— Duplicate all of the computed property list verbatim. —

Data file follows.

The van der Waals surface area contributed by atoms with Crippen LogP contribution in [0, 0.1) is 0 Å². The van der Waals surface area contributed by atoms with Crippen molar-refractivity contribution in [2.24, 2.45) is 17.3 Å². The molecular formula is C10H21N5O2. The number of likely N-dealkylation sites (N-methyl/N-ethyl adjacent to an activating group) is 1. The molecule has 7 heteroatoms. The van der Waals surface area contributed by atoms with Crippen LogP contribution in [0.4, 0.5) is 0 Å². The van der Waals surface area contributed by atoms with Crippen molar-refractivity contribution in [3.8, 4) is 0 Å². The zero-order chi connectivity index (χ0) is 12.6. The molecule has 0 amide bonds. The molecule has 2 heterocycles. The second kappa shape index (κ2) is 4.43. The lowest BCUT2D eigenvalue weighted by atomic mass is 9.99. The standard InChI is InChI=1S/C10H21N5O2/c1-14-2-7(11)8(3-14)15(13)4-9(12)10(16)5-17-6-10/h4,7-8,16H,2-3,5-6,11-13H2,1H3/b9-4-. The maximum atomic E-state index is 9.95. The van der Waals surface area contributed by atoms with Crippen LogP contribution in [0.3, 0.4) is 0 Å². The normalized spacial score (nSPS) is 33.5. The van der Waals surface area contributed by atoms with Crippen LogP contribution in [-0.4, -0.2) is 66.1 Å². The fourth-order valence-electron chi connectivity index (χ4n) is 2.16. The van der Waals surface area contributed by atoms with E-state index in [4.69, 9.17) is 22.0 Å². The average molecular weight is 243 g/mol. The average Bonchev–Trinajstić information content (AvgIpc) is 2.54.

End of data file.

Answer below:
The van der Waals surface area contributed by atoms with Crippen LogP contribution in [0, 0.1) is 0 Å². The van der Waals surface area contributed by atoms with Crippen molar-refractivity contribution in [2.24, 2.45) is 17.3 Å². The molecular formula is C10H21N5O2. The number of likely N-dealkylation sites (N-methyl/N-ethyl adjacent to an activating group) is 1. The molecule has 7 heteroatoms. The van der Waals surface area contributed by atoms with Crippen LogP contribution in [0.4, 0.5) is 0 Å². The van der Waals surface area contributed by atoms with Crippen molar-refractivity contribution in [3.8, 4) is 0 Å². The zero-order chi connectivity index (χ0) is 12.6. The molecule has 0 amide bonds. The molecule has 2 heterocycles. The second kappa shape index (κ2) is 4.43. The lowest BCUT2D eigenvalue weighted by atomic mass is 9.99. The standard InChI is InChI=1S/C10H21N5O2/c1-14-2-7(11)8(3-14)15(13)4-9(12)10(16)5-17-6-10/h4,7-8,16H,2-3,5-6,11-13H2,1H3/b9-4-. The maximum atomic E-state index is 9.95. The van der Waals surface area contributed by atoms with Crippen LogP contribution in [0.3, 0.4) is 0 Å². The normalized spacial score (nSPS) is 33.5. The van der Waals surface area contributed by atoms with Crippen LogP contribution in [-0.4, -0.2) is 66.1 Å². The fourth-order valence-electron chi connectivity index (χ4n) is 2.16. The van der Waals surface area contributed by atoms with E-state index in [4.69, 9.17) is 22.0 Å². The average molecular weight is 243 g/mol. The average Bonchev–Trinajstić information content (AvgIpc) is 2.54.